7th Vermont Infantry

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The 7th Regiment, Vermont Volunteer Infantry (or 7th VVI) was a three years' infantry regiment in the Union Army during the American Civil War. It served in the Western Theater, predominantly in Louisiana and Florida, from February 1862 to March 1866. It was the longest serving Vermont regiment during the war.

Seventh Vermont Regiment was mustered into Federal service on February 12, 1862, at Rutland, Vermont. It was engaged in, or present at, the 1862 first Siege of Vicksburg, Battle of Baton Rouge, Gonzales Station, the Mobile campaign and Spanish Fort, and Whistler, Alabama.

The Regiment proceeded from Rutland on March 10, 1862, to New York City, boarding the sailing ships "Premier" and "Tammerlane," and sailed to Ship Island, Miss., the Premier arriving April 5 and Tammerlane on the 10th. On May 3, Companies B, C, and part of D boarded the gunboats USS New London and USS Calhoun and were sent to capture Fort Pike, a fort that guarded the entrance to Lake Ponchartrain. They found the Confederates had just evacuated the fort, so they occupied it without opposition and set about repairing the damage inflicted by the Confederates as they left. The rest of the regiment was shipped to Carrolton, La., on the Steamer "Whitman."

On May 15, 1862, the Regt., minus those at Ft. Pike, sailed on the "Iberville" to Baton Rouge.[1]

On June 19, 1862, eight companies boarded the steamers "Ceres" and "Morning Light" for the ill-conceived and under-manned expedition to lay siege to Vicksburg, Miss., arriving near Vicksburg on the 25th. The Siege of Vicksburg was abandoned on July 24, and the Regt. returned to Baton Rouge on July 26, with only 100 of the 800 men who went up the river still fit for duty.[2]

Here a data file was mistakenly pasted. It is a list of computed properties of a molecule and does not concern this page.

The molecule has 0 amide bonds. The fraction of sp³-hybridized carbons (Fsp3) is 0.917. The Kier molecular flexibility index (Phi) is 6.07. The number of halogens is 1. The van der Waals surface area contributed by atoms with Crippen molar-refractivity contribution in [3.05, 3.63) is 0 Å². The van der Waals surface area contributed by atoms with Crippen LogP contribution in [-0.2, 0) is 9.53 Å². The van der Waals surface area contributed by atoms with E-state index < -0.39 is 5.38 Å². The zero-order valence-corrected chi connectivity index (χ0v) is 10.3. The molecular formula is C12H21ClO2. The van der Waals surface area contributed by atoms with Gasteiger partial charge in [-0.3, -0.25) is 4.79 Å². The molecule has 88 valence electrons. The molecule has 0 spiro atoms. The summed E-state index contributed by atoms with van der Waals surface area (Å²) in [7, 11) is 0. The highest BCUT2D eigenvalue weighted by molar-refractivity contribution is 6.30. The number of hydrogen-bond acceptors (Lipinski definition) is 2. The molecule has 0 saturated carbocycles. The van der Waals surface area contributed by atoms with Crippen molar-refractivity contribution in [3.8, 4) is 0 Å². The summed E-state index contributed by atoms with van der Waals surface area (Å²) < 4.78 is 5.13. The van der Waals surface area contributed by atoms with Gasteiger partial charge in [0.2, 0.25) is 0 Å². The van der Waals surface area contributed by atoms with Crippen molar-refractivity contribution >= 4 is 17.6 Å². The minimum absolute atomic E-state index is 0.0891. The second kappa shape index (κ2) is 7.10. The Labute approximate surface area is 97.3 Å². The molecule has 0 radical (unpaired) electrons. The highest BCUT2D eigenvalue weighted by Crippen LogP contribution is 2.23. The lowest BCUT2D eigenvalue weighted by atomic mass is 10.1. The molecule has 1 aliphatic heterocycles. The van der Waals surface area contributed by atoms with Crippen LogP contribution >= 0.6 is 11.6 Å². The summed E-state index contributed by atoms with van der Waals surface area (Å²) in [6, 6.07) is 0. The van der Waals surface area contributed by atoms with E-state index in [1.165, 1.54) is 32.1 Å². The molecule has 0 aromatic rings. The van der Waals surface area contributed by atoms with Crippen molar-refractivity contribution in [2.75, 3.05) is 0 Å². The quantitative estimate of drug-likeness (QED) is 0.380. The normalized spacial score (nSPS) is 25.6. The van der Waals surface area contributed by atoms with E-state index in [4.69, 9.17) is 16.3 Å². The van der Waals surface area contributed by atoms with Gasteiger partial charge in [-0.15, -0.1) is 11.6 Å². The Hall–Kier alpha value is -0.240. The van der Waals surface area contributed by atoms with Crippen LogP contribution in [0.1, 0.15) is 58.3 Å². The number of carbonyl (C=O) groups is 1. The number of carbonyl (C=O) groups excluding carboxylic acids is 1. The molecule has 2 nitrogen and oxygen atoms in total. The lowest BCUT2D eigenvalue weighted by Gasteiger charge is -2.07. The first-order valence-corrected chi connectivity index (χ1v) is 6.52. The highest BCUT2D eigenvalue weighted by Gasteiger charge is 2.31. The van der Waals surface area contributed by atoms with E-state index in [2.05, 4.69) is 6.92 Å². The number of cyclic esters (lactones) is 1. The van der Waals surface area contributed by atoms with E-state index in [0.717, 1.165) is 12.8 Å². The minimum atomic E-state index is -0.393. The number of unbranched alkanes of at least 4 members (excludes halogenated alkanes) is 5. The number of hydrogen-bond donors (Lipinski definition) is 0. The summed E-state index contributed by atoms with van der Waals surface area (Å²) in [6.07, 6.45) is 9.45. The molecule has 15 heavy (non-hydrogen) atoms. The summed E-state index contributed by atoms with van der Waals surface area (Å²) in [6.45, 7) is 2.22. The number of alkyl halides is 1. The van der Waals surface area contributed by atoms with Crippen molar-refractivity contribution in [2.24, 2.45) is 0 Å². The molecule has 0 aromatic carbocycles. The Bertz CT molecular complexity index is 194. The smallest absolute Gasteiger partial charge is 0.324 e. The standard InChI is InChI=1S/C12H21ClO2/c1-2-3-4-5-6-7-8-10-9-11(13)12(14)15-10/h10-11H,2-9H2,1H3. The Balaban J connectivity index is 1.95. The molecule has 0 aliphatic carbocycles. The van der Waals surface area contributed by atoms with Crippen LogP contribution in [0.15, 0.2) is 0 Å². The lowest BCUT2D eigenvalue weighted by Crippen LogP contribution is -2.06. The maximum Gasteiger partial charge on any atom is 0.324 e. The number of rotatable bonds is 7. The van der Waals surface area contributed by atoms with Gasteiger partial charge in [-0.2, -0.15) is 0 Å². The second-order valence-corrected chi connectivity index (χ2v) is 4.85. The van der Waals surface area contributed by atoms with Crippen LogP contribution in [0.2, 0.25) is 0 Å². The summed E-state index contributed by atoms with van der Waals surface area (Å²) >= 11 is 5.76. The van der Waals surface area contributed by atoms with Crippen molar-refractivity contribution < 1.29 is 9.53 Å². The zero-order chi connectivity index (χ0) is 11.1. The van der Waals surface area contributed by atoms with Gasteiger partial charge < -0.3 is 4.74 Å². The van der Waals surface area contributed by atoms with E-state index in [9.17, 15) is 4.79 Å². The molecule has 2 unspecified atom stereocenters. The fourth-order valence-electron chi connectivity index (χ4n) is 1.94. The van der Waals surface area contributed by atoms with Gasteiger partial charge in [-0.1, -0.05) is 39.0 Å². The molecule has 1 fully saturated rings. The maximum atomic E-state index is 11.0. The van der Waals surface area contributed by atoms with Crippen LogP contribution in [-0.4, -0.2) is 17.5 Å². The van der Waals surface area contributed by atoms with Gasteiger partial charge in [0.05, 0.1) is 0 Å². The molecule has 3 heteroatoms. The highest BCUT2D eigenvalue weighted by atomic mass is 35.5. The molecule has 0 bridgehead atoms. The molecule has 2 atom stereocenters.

The Battle of Baton Rouge took place on August 5, 1862, a very foggy day. Many units fired on other Union troops, with the 7th firing, on orders of Gen. Williams, into the neighboring 21st Indiana Regt. During the battle, Gen. Williams was killed and the 7th's Commander, Col. George T. Roberts, was mortally wounded, dying two days later. The Confederate attack was defeated. Before the battle, no preparations, such as digging entrenchments, nor any defensive plans were made, despite the knowledge that CS Gen. Breckinridge had a large force nearby. After the battle, Gen. Butler directed blame for Union confusion and poor performance on the 7th, including firing on other Union troops and withdrawing from the front lines during the battle. The "withdrawal" was the evacuation of the hospital, including a large number of 7th Vt. troops, to the river bank to keep them safe. The allegations of Gen. Butler poisoned his relations with the Regiment, who's Officers were aware of Gen. Butler's continued Presidential ambitions. It was their opinion that Butler, though he wasn't at the battle, might be blamed for the poor performance of the troops in the battle and decided to scapegoat the Vermont Regiment because it represented the least politically powerful State that had troops in the battle. Gen. Butler forbade the Regt. permission to put the battle honor "Baton Rouge" on their battle flag and prohibited their carrying the colors. Permission to carry was later restored.[3]

On August 20, 1862, Baton Rouge was evacuated and the 7th returned to Carrolton.